So what does this have to do with landing bigger clients? My partner and I made a good team because he was a programmer and I was a designer, and we both had a head for business. But we didn’t begin landing larger clients on a regular basis until we teamed up with a third partner who was extremely well-networked. The average person has 229 Facebook friends. Jeremy has more than a thousand.

The reason Jeremy is so well-liked and the reason a total stranger ended up being a trusted partner is because Jeremy cares about other people. Jeremy was involved in BNI, whose core philosophy is “Giver’s Gain”—the idea that you succeed only when you contribute to the success of others.

The key to reaching larger clients is having a professional network. Networking is about people. But networking doesn’t work if you don’t truly like and care about helping others. The most successful business people are leaders who want to help and influence others. Gaining business as a result of that is simply a by-product. Become an influencer and watch your business grow.

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  • http://www.tyssendesign.com.au John Faulds

    While I don’t doubt what you’re saying, that helping people will have a positive impact on your business, I can’t help but doubt “The most successful business people are leaders who want to help and influence others” when I think of people like Rupert Murdoch, Gina Rinehart, Clive Palmer, and Donald Trump, who seem to only care about themselves and their profits.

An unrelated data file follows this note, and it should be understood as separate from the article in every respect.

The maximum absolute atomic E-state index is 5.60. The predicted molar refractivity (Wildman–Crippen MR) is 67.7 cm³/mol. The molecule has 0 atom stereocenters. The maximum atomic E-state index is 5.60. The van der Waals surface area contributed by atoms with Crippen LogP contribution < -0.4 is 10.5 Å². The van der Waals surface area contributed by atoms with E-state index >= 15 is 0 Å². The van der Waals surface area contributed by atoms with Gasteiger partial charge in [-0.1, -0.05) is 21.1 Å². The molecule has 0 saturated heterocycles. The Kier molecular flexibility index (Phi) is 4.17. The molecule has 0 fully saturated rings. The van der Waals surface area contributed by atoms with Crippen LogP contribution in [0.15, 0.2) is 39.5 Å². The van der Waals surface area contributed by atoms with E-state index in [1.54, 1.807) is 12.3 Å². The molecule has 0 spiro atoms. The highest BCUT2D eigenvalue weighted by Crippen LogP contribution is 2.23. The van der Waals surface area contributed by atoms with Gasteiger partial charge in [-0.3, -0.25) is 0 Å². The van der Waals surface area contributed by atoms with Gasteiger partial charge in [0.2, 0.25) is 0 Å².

Or does the statement only really hold true for success up to a certain level after which near megalomania and greed take over?

  • http://smallbusinessmarketingsucks.com/ John Tabita

    I guess it depends on how you define “success.”

  • http://insurancebeanstalk.cpm Sam Brody

    John is right,

    I moved to a new town, when I moved I decided it was time to get my son involved in volunteering (I had as of yet to volunteer a day in my life), so we started, there wasn’t anywhere for him to volunteer to we started community revolution to inspire the town, I then started volunteering for every organization i could find, I loved it, I became obsessed with helping. Before I knew it people were calling me a community leader, I was approached by the local republican party to run for mayor, I was in the newspaper at least twice a month (normally on the front page) and my insurance sales shot through the roof.

    It turns around to the fact that the best leaders are the best servants, people follow and partner with the best leaders….serve others and people will follow.

    As for Rupert and trump, just because people say stupid things or conduct deals we see as incorrect does not make them less of a servant, it just means in their business life & public life they say and do things we don’t like, totally separate.